(Islamization of knowledge is an official doctrine of the International Islamic University Malaysia)
This paper discusses the prospect of Islamizing the housing phenomenon in the context of the Muslim architectural reality. The paper concludes that such a task is an extremely serious, demanding and multifaceted one. It requires major contributions and high-spirited concerted efforts of many parties from across the wide spectrum of society: government, educators, practitioners, professional bodies, NGOs, members of the business community, students and the general public. In this paper, the focus is made on the role of education and educators and, to some extent, practitioners. In the process, the remarkable spiritual dimension of housing in Islam, and the importance of its proper handling, both at the conceptual and practical planes for the success of the project of Islamization, are emphasized. Islam distinguishes between the house, as a physical component, and home, as an aura, environment and ambiance generated by the former. In Islam, the house is an institution. It is a family development centre. Muslim architects, planners, structural engineers and final users alike, should perceive the house phenomenon as a sheer means, an instrument, a carrier of the spiritual, not a goal itself. The paper seeks to enhance people’s awareness as to the significance of correctly conceptualizing Islamic housing and how some of the fundamental aspects of its potential revival could be related to the notion of Islamization of knowledge.
Read more: Towards an Islamization of Housing
A traditional courtyard house in Cairo, Egypt.
The following are some practical suggestions which should feature in nearly all Muslim houses. A number of the proposed Muslim housing features can be incorporated into Muslim houses and their renovations at little or minimal cost. Some features, indeed, cost nothing. They are about more effective and more creative use of features and spaces that may already exist and are common in most houses.
The proposed suggestions are as follows:Read more: Suggestions for Designing and Building Muslim Houses
Basic infrastructure and other functional services such as accessibility roads, recreational, welfare and commercial services in the Hausa traditional cities specifically the housing areas seemed largely inadequate. These services were rather concentrated in the planned areas. However, a recent infrastructural development to integrate these services due to popular demand in the Katsina traditional city presented challenges among which necessitates relocating residents to pave way for provision of intercity road network and other social amenities such as pipe born water and electricity. The aim of this research is to identify residential environment preferences which will seek to provide similar environment with their traditional built environment at two levels; the neighborhood and individual houses. Analysis result indicates the residents most preferred architectural elements and neighborhood facilities which directly reflects their socio cultural and utilitarian values. It is hoped that the outcome of this research will provide both theoretical and physical framework for policies which borders on community relocation in future. Through the integration of identified preferences, users will have a sense of belonging, identity and self-expressionRead more: Housing Correlates Preferances For Development-Induced Relocated Residents In The Katsina...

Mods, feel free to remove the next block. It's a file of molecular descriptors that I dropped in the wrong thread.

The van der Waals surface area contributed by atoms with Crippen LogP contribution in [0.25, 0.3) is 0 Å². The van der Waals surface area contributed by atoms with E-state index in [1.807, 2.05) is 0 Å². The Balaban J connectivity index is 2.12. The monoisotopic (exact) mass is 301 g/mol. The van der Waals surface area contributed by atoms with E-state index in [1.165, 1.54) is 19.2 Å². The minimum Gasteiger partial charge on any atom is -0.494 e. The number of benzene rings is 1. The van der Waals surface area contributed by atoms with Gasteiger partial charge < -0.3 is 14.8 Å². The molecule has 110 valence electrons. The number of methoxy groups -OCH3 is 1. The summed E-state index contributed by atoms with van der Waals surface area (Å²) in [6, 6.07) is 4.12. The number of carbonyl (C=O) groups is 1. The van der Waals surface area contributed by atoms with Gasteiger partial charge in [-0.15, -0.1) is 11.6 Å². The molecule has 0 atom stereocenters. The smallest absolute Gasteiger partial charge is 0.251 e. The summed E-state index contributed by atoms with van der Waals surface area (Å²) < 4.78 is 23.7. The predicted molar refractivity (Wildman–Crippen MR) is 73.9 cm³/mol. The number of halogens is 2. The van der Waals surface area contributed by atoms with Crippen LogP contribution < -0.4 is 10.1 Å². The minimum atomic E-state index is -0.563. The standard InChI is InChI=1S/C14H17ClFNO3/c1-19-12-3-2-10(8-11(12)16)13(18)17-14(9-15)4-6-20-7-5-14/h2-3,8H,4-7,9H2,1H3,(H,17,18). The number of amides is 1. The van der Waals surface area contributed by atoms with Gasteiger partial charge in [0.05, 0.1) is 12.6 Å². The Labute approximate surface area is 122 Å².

(A replica of the Prophet’s mosque and some of his houses. Courtesy of the Hadarah Tayyibah Exhibition held in Madinah, Saudi Arabia, in 2010-2012.)
Introduction: the houses in Madinah
Not all houses in Madinah, during the Prophet’s time, were same. By and large, most houses were characterized by several notable features, the most important one of which perhaps was their moderate spaciousness. As we are absolutely sure that loftiness was not their trademark, we are likewise in no doubt that spaciousness, as much as needed and in line with the standards of the day, was their underlying quality.
Our argument is based first and foremost on the Prophet’s saying to the effect that of man’s happiness are a good wife, a spacious residence, a good neighbour, and a good mount.Read more: The Houses of the Prophet (PBUH)
It is paramount that Muslims, while holding fast to the guidance of the holy Qur’an and the Prophet’s sunnah, critically and thoroughly examine both their past and present-day conditions, the findings of which will have to constitute the core of their educational systems, socio-economic and political philosophies, as well as any reformatory and revivalist tendencies and movements. Such an ethos will shape their unique and respectable identity, and the identity of all that is associated with them.Read more: Islamic Housing and Critical Thinking